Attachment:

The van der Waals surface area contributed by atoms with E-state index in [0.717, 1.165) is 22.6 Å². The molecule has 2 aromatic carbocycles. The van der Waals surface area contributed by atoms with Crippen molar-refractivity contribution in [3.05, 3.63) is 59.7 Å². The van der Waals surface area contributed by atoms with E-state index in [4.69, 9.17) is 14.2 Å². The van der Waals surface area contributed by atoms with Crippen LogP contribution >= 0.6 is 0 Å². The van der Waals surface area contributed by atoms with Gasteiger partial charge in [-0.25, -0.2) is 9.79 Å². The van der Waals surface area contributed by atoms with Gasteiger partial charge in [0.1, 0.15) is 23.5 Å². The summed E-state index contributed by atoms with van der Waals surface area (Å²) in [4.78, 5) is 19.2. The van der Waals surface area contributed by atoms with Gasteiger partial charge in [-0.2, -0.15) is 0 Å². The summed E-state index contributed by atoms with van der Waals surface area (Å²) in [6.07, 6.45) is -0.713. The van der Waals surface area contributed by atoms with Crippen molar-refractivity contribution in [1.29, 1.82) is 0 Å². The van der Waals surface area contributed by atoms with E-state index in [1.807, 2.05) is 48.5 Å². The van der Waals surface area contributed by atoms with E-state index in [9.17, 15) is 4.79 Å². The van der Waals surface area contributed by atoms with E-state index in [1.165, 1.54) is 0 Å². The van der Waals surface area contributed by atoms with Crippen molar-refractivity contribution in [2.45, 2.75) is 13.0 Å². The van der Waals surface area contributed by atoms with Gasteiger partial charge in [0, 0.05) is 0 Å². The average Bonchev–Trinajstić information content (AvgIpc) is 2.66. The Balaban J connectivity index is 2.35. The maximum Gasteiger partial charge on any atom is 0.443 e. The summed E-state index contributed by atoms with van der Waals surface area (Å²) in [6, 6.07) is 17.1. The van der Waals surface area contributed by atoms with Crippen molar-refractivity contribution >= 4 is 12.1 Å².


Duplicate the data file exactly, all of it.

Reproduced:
The van der Waals surface area contributed by atoms with E-state index in [0.717, 1.165) is 22.6 Å². The molecule has 2 aromatic carbocycles. The van der Waals surface area contributed by atoms with Crippen molar-refractivity contribution in [3.05, 3.63) is 59.7 Å². The van der Waals surface area contributed by atoms with E-state index in [4.69, 9.17) is 14.2 Å². The van der Waals surface area contributed by atoms with Crippen LogP contribution >= 0.6 is 0 Å². The van der Waals surface area contributed by atoms with Gasteiger partial charge in [-0.25, -0.2) is 9.79 Å². The van der Waals surface area contributed by atoms with Gasteiger partial charge in [0.1, 0.15) is 23.5 Å². The summed E-state index contributed by atoms with van der Waals surface area (Å²) in [4.78, 5) is 19.2. The van der Waals surface area contributed by atoms with Gasteiger partial charge in [-0.2, -0.15) is 0 Å². The summed E-state index contributed by atoms with van der Waals surface area (Å²) in [6.07, 6.45) is -0.713. The van der Waals surface area contributed by atoms with Crippen molar-refractivity contribution in [1.29, 1.82) is 0 Å². The van der Waals surface area contributed by atoms with E-state index in [1.807, 2.05) is 48.5 Å². The van der Waals surface area contributed by atoms with E-state index in [9.17, 15) is 4.79 Å². The van der Waals surface area contributed by atoms with E-state index in [1.165, 1.54) is 0 Å². The van der Waals surface area contributed by atoms with Crippen molar-refractivity contribution in [2.45, 2.75) is 13.0 Å². The van der Waals surface area contributed by atoms with Gasteiger partial charge in [0, 0.05) is 0 Å². The average Bonchev–Trinajstić information content (AvgIpc) is 2.66. The Balaban J connectivity index is 2.35. The maximum Gasteiger partial charge on any atom is 0.443 e. The summed E-state index contributed by atoms with van der Waals surface area (Å²) in [6, 6.07) is 17.1. The van der Waals surface area contributed by atoms with Crippen molar-refractivity contribution >= 4 is 12.1 Å².